GOLD Learning Speakers

U.S.A.

Kathleen Kendall-Tackett, PhD, IBCLC, FAPA

  • Speaker Type: Infant Sleep (Research & Practice) Lecture Pack 2015, GOLD Lactation 2015, Mental Health Lecture Pack 2016, Trauma Informed Care Lecture Pack 2018, GOLD Lactation 2019
  • Country: U.S.A.
Biography:

Kathleen Kendall-Tackett is a health psychologist and International Board Certified Lactation Consultant, and the Owner and Editor-in-Chief of Praeclarus Press, a small press specializing in women's health. Dr. Kendall-Tackett is Editor-in-Chief of two peer-reviewed journals: Clinical Lactation and Psychological Trauma. She is Fellow of the American Psychological Association in Health and Trauma Psychology and Past President of the APA Division of Trauma Psychology. Dr. Kendall-Tackett specializes in women's-health research including breastfeeding, depression, trauma, and health psychology, and has won many awards for her work including the 2017 President’s Award for Outstanding Service to the Field of Trauma Psychology from the American Psychological Association’s Division of Trauma Psychology. Dr. Kendall-Tackett has authored more than 460 articles or chapters and is author or editor of 38 books.

CE Library Presentation(s) Available Online:
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Note: Currently only available through a bundled series of lectures
Mother-Infant Sleep Location: It’s Not as Simple as it Seems
Policy makers often describe mother-infant sleep in fairly black-and-white terms, and try to condense their message into a single declarative statement: don’t sleep with your baby. Recent research, however, shows that mother-infant sleep is considerably more complex than it is usually portrayed. This presentation discusses new findings from the U.S. sample of the Survey of Mothers’ Sleep and Fatigue (n=4789). These findings describe the groups most likely to bedshare including differences by ethnic-group, income, employment status, partner status, maternal age, income, and education. There are substantial ethnic-group differences on the percentage of mothers who feed in chairs and recliners (e.g., African American mothers have very low rates of these dangerous behaviors). There are also large ethnic-group differences in where mothers and their partners think babies should sleep, and this will govern behavior. Using the full sample of the Survey (N=6410), this presentation also examines sleep location by feeding status. Breastfeeding/bedsharing mothers do the best of all groups on measures of sleep, depression, and anxiety. In contrast, formula-feeding/bedsharing mothers do worse on every measure, suggesting that bedsharing while breastfeeding is a very different physiological condition to bedsharing while formula-feeding. In summary, the findings of both analyses suggest that a single message for all groups will not be effective. It is important to take into account the many different ways that mothers and babies sleep in order to promote safe mother-infant sleep.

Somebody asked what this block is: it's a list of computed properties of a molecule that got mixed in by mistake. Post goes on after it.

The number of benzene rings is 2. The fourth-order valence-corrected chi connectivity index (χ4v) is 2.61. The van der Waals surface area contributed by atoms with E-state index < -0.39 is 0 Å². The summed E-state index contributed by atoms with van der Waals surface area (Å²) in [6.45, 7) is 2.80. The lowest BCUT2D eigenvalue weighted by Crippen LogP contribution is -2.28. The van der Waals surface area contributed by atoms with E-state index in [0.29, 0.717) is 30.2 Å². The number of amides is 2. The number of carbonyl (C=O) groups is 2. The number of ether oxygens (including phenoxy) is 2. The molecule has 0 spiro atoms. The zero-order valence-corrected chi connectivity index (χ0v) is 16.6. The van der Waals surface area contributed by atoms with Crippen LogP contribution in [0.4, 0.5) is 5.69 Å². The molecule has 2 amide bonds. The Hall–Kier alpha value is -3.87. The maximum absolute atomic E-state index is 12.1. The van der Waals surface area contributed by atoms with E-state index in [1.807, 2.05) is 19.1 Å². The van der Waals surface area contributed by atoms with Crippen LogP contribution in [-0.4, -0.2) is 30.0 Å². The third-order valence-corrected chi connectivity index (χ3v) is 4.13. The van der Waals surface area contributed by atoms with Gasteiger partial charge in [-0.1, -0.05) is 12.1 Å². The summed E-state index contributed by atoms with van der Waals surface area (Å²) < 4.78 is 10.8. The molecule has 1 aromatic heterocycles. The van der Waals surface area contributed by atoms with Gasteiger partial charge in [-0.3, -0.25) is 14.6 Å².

Accreditation, Main Category, Product Type
Presentations: 5  |  Hours / CE Credits: 5  |  Viewing Time: 4 Weeks
Hours / CE Credits: 1 (details)  |  Categories: Infant Sleep
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Note: Currently only available through a bundled series of lectures
Breastfeeding Helps Mothers Overcome the Legacy of Abuse and Adversity: It Makes All the Difference
We do not live in a perfect world. Many new mothers have experienced abuse and adversity as children. They often wonder whether they will perpetuate the cycle of violence that they have experienced. They may also have a history of depression and wonder whether this has harmed their children. Fortunately, we can offer new mothers hope. Recent studies have found that breastfeeding helps mothers mother—even when there is a history of abuse. It not about the milk; it’s the physical act of breastfeeding. Breastfeeding improves maternal sleep, lowers the risk of depression, lessens anger and irritability, and even attenuates the negative effects of past sexual assault. Breastfeeding offers mothers a chance to do things differently—to be a different kind of parent. When it comes to overcoming adversity, breastfeeding makes all the difference.
Accreditation, Main Category, Product Type
Presentations: 27  |  Hours / CE Credits: 25  |  Viewing Time: 8 Weeks
Hours / CE Credits: 1.25 (details)  |  Categories: Breastfeeding and Lactation